The full paper is available as PDF file.
New York University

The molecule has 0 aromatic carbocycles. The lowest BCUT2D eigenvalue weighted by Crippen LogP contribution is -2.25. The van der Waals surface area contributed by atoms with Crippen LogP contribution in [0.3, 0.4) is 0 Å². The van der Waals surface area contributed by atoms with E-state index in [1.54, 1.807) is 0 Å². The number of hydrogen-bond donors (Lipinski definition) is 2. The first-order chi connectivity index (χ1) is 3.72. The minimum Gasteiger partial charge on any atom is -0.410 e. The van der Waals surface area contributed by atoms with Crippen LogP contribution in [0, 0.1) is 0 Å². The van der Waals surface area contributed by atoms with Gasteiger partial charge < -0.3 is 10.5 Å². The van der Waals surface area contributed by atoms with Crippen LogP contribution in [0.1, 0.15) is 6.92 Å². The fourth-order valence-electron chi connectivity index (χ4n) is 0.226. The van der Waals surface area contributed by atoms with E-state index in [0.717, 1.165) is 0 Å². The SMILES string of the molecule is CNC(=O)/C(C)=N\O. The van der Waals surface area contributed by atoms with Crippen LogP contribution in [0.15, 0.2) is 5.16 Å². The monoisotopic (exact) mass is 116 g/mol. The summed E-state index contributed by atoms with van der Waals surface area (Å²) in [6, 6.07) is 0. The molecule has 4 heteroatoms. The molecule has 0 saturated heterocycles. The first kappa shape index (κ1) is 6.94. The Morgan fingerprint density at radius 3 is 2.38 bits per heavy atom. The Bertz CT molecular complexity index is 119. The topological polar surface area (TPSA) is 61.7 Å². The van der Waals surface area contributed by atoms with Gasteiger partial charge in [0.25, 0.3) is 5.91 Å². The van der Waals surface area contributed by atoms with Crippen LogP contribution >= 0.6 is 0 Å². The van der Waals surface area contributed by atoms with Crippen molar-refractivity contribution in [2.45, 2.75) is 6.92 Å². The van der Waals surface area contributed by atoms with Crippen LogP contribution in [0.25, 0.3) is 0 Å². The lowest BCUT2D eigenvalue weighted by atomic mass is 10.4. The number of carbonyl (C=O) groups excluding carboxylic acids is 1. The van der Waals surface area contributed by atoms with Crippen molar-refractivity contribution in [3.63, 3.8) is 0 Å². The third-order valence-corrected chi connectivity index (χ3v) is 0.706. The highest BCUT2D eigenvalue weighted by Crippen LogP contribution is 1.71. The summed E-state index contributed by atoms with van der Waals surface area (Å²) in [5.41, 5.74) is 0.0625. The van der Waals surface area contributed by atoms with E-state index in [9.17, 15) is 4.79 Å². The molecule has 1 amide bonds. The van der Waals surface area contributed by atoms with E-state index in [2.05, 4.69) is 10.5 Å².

To survive inter-societal competition, each society must have certain basic institutions that offer security against internal uprising and external aggression, and that specify the underlying political-economic structure. These institutions cannot be decentralized because of free riding, economies of scale, and the need for credible commitment. It seems proper to treat such institutions as primitives at par with individual preferences. Once installed, these institutions help generate stability of two types. The first is the stability of the regime against aggression, and the second is collective rationality (transitivity) arising from the centralization of power. Letting constitutions represent systems of government with the associated basic institutions, the dominant constitutions tend to be those that support a relatively strong economy and defense. This paper argues that depending on the internal and external threats and potential for economic prosperity, a stable constitution can display varying levels of centralization including democracy. The constitution, however, is not arbitrary, as some sort of majority cycle over institutions would imply. Surviving constitutions, much like competing firms, have two key features: they have goals and they represent knowledge accumulated over centuries. The goals of the U.S. Constitution, for example, are to "establish Justice, insure domestic Tranquility, provide for the common defense, promote the general Welfare, and secure the Blessings of Liberty." The knowledge of a constitution is contained in its constraints and procedures. Assuming that the procedures help attain the goals, there is no obvious sense in which a Condorcet winner in the absence of the basic institutions, even if it exists, should take precedence over a constitutionally determined outcome.